John Stowe’s Survey of London Nina Schneider, Rare Books Librarian William Andrews Clark Memorial Library The Clark Library owns the first edition of the Survey of London ‐‐ a book describing the places and people of England’s largest metropolis. The Survey, written by John Stowe, was first published in 1598, and a second expanded edition was published in 1603.1 This book is a quarto, bound in vellum boards. It was given to us with Paul Chrzanowski’s first gift in 2009 and despite its modest appearance it is an important bridge between a number of books in the Chrzanowski collection, and a snapshot of Elizabethan London ‐‐ sometimes told in the first person. John Salmon / St Andrew Undershaft, St Mary Axe, EC2 ‐ Wall monument of John Stow / CC BY‐SA 2.0 John Stowe was born in 1525. Both his father and grandfather were tallow‐chandlers, or candle‐makers, but Stowe apprenticed as a tailor. He spent thirty years in the Merchant Tailors Company and apparently his business was successful enough that it allowed him to collect books and manuscripts, by 1560 he was busy studying and collecting materials on English poetry, divinity, and astrology. His early writing reflected these interests. Stowe’s first book was 1 Stow is variously spelled either Stow or Stowe.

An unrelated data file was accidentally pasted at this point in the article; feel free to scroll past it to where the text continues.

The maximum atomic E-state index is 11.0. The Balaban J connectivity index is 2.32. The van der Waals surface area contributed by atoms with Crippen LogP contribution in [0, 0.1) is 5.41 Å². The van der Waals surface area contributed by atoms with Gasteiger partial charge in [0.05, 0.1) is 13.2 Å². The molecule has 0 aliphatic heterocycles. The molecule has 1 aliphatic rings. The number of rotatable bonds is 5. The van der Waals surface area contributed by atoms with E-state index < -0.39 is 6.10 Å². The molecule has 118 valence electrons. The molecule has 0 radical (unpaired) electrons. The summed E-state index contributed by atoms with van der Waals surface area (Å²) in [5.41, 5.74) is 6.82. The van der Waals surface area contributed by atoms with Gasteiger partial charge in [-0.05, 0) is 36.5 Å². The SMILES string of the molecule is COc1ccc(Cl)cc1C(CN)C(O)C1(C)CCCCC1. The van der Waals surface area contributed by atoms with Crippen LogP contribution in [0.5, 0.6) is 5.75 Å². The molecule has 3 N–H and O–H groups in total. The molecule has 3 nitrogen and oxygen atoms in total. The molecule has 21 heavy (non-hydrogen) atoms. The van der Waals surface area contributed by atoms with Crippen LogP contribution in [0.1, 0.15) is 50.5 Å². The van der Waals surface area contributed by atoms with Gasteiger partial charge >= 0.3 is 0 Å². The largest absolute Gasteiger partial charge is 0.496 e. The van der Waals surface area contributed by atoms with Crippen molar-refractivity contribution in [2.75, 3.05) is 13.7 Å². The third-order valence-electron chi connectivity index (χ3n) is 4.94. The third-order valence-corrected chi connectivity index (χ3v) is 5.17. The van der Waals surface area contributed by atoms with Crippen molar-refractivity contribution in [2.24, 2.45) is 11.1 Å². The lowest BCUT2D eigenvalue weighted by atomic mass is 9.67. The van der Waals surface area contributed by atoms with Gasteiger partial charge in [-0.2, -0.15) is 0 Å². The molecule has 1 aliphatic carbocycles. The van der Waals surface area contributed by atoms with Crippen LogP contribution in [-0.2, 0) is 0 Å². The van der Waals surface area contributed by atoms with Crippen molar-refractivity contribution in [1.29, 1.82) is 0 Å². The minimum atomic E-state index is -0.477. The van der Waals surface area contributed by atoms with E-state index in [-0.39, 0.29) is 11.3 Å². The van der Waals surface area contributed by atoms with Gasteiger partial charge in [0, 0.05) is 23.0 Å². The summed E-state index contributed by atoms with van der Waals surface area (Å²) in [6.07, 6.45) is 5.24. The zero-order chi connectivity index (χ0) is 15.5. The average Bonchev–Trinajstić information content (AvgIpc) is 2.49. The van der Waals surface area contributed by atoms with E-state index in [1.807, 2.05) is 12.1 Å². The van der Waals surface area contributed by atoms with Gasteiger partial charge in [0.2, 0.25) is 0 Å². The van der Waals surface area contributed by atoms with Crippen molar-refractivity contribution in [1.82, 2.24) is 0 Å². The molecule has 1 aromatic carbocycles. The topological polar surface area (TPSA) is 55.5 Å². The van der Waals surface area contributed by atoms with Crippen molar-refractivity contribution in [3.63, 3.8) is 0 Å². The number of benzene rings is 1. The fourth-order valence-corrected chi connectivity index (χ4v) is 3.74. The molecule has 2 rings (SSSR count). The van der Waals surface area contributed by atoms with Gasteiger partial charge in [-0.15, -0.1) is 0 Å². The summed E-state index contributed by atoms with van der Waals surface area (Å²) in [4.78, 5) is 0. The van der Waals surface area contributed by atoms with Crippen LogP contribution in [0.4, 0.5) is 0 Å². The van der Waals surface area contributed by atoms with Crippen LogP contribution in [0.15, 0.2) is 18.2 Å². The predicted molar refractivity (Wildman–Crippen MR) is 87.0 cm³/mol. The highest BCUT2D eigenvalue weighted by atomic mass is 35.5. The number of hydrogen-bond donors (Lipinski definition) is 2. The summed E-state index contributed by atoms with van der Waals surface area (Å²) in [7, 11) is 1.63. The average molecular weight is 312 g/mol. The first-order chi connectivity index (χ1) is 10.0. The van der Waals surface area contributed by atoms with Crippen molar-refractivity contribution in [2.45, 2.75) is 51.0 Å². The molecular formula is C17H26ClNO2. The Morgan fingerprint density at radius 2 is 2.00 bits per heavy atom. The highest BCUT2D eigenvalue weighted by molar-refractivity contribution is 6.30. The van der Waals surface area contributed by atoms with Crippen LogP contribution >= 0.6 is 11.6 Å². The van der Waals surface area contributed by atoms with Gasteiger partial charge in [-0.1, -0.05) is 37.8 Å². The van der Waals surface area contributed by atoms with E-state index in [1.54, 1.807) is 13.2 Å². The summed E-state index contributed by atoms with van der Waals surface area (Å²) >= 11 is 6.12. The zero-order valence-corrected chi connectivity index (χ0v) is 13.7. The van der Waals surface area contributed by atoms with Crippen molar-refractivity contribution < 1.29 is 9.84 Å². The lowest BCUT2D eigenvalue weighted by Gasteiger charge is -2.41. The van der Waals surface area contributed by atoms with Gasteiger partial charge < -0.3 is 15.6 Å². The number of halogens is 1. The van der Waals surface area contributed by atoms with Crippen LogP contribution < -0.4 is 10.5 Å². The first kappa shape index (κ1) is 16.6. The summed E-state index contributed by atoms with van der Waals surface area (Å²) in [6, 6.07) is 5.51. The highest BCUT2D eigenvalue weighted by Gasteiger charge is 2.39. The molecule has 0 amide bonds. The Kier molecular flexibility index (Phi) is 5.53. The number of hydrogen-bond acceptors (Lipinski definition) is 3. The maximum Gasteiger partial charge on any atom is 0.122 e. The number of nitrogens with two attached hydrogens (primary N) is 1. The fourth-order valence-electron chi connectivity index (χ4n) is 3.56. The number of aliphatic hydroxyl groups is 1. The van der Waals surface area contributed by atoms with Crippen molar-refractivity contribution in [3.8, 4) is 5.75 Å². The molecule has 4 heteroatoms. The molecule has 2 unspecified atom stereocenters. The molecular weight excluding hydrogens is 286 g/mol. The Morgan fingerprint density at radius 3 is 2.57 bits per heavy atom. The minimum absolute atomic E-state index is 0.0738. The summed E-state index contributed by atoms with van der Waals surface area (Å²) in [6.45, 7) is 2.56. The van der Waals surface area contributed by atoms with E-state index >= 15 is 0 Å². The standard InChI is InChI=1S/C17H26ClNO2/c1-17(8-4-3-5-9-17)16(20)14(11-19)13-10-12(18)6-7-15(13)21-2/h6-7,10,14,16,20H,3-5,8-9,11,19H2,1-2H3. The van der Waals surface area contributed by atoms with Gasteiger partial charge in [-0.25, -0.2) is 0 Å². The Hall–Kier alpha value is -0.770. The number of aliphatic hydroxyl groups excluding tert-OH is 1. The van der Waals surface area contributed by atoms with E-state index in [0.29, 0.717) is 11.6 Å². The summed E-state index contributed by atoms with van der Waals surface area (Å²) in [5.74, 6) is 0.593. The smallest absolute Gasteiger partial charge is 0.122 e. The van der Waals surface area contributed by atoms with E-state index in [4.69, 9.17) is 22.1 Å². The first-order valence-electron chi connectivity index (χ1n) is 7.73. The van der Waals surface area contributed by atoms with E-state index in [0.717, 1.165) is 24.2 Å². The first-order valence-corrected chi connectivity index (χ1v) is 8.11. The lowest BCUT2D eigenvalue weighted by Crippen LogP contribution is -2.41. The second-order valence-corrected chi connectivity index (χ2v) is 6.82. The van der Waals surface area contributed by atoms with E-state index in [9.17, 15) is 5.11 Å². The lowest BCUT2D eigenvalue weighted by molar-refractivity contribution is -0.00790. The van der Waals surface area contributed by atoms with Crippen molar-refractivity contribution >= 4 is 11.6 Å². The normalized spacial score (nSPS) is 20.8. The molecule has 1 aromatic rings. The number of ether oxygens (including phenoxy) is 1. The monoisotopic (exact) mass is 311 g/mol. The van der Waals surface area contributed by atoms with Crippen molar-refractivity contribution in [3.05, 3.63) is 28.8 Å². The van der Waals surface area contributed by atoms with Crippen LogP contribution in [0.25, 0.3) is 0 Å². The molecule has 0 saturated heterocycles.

The Survey of London is really two books in one: John Stowe’s Survey of London and William Fitz‐Stephen’s Description of the City of London (which serves as the basis of Stowe’s Survey). Fitz‐Stephen’s description was written in 1174 and served as a long preface to his own biography of his friend and patron, Thomas Becket, who was martyred in front of Fitz‐Stephen four years beforehand.